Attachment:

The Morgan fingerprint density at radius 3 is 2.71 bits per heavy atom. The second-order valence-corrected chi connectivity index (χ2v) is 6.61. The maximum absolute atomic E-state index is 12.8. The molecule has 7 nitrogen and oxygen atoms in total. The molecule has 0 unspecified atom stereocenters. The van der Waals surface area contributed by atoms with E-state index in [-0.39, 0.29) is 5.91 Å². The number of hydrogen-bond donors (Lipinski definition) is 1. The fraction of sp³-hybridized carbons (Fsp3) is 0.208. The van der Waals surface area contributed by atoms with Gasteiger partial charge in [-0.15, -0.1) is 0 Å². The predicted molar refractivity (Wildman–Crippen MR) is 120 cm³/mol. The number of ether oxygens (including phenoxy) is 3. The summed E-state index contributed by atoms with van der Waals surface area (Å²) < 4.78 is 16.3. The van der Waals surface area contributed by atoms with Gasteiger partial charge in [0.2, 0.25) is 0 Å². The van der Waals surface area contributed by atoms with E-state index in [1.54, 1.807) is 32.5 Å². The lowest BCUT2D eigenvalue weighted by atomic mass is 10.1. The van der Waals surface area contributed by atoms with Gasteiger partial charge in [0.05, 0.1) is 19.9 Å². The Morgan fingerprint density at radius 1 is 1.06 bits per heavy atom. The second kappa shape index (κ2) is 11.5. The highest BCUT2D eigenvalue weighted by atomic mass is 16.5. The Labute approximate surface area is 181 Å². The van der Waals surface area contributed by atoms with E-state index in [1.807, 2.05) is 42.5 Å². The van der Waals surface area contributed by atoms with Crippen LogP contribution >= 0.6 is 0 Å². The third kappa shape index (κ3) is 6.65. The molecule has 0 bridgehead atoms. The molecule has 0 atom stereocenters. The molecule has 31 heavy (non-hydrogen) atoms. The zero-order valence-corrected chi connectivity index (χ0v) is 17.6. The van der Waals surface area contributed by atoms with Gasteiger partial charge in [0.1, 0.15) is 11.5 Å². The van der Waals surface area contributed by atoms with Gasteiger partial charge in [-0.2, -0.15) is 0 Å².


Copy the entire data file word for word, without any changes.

The Morgan fingerprint density at radius 3 is 2.71 bits per heavy atom. The second-order valence-corrected chi connectivity index (χ2v) is 6.61. The maximum absolute atomic E-state index is 12.8. The molecule has 7 nitrogen and oxygen atoms in total. The molecule has 0 unspecified atom stereocenters. The van der Waals surface area contributed by atoms with E-state index in [-0.39, 0.29) is 5.91 Å². The number of hydrogen-bond donors (Lipinski definition) is 1. The fraction of sp³-hybridized carbons (Fsp3) is 0.208. The van der Waals surface area contributed by atoms with Gasteiger partial charge in [-0.15, -0.1) is 0 Å². The predicted molar refractivity (Wildman–Crippen MR) is 120 cm³/mol. The number of ether oxygens (including phenoxy) is 3. The summed E-state index contributed by atoms with van der Waals surface area (Å²) < 4.78 is 16.3. The van der Waals surface area contributed by atoms with Gasteiger partial charge in [0.2, 0.25) is 0 Å². The van der Waals surface area contributed by atoms with E-state index in [1.54, 1.807) is 32.5 Å². The lowest BCUT2D eigenvalue weighted by atomic mass is 10.1. The van der Waals surface area contributed by atoms with Gasteiger partial charge in [0.05, 0.1) is 19.9 Å². The Morgan fingerprint density at radius 1 is 1.06 bits per heavy atom. The second kappa shape index (κ2) is 11.5. The highest BCUT2D eigenvalue weighted by atomic mass is 16.5. The Labute approximate surface area is 181 Å². The van der Waals surface area contributed by atoms with E-state index in [1.807, 2.05) is 42.5 Å². The van der Waals surface area contributed by atoms with Crippen LogP contribution >= 0.6 is 0 Å². The third kappa shape index (κ3) is 6.65. The molecule has 0 bridgehead atoms. The molecule has 0 atom stereocenters. The molecule has 31 heavy (non-hydrogen) atoms. The zero-order valence-corrected chi connectivity index (χ0v) is 17.6. The van der Waals surface area contributed by atoms with Gasteiger partial charge in [0.1, 0.15) is 11.5 Å². The van der Waals surface area contributed by atoms with Gasteiger partial charge in [-0.2, -0.15) is 0 Å².